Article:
The police often are called upon to operate in the context of a dangerous and emotional situation. They are trained to assert themselves and take control of the situation. It becomes second nature to them (and many have the personality of someone who likes to push other people around anyway). Many will lie and make things up to justify keeping control of any situation. When you start to argue or fight with the police you are just igniting their training to raise their "command voice" and to take control of the situation. They don't back down in a confrontation and are trained not to because their own personal safety may well be at risk. So you must be calm, you must defuse the emotions, you must seem to submit to their authority, you must be seen by them as someone who is cooperating and not giving them a bad time. Once they perceive no threat to their authority and once they feel they are in command of the situation they feel it is safe to change from a command voice and a command attitude to one of more politeness and reasonableness. Give them something. Let them charge you with a lesser offense or give you a warning. Don't insist they are all wrong and you did nothing wrong and you should receive no ticket for anything. When you insist on "all or nothing" they are very unlikely to give in and walk away with nothing. More likely you are going to get the "all" and it may even include charges greater than they initially were going to lodge against you. Always remember, the police must assume they are always dealing with a criminal until proven otherwise. If not, the "assumed innocent driver" may be a criminal with an illegal gun and an outstanding warrant who may shoot them and drive off. The police do not routinely interface on a daily basis with the same group of people we do. They deal with an entirely different group of people we always avoid and they are called to confront.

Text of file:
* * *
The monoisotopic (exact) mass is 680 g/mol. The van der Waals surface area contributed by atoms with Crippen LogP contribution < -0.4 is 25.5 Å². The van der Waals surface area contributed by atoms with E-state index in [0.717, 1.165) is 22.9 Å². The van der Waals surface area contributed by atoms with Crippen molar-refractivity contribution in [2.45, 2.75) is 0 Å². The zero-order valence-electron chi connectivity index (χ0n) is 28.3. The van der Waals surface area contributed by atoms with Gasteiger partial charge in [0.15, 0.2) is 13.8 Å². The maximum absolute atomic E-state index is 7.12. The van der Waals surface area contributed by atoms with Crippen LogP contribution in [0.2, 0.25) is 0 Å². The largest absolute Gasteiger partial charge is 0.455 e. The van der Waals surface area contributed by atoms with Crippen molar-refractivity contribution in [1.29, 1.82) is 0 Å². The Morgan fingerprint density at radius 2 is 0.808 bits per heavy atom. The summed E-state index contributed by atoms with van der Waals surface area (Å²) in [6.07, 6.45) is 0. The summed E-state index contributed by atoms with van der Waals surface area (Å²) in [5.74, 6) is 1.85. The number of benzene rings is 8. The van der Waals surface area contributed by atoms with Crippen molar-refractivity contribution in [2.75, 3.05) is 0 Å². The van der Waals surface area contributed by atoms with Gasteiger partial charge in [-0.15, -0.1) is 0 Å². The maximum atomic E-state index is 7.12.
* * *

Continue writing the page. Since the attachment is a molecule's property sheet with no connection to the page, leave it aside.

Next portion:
Post edited by donaldejose on
  • henryvshenryvs Posts: 27Member
    Sorry about the troubles Ali. WIshing you the best success and outcome with it.
    Toronto photographer (shooting with Nikon of course) who loves documentary, music, event and street photography.
    www.culturesnap.ca
  • Rx4PhotoRx4Photo Posts: 1,200Member
    Best of luck to you, Ali, in clearing up these issues. Umm, yes indeed, your friend should have stayed in the car. Even if all he had in his system was water, I guess cops tend to get nervous when they feel outnumbered.
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  • HockeyManHockeyMan Posts: 68Member
    edited August 2015
    Since we the meeting has been postponed, I thought I'd give you a sample of San Francisco, I hope this works...

    Cable Car
    Post edited by HockeyMan on
    D800, 14-24mm f/2.8, 50mm f/1.4G, 85mm f/1.4G, 70-200mm f/2.8G VR II, TC17E II, D300, DX 18-200mm f/3.5-5.6G. Coolpix E5400, some AI lenses from my father.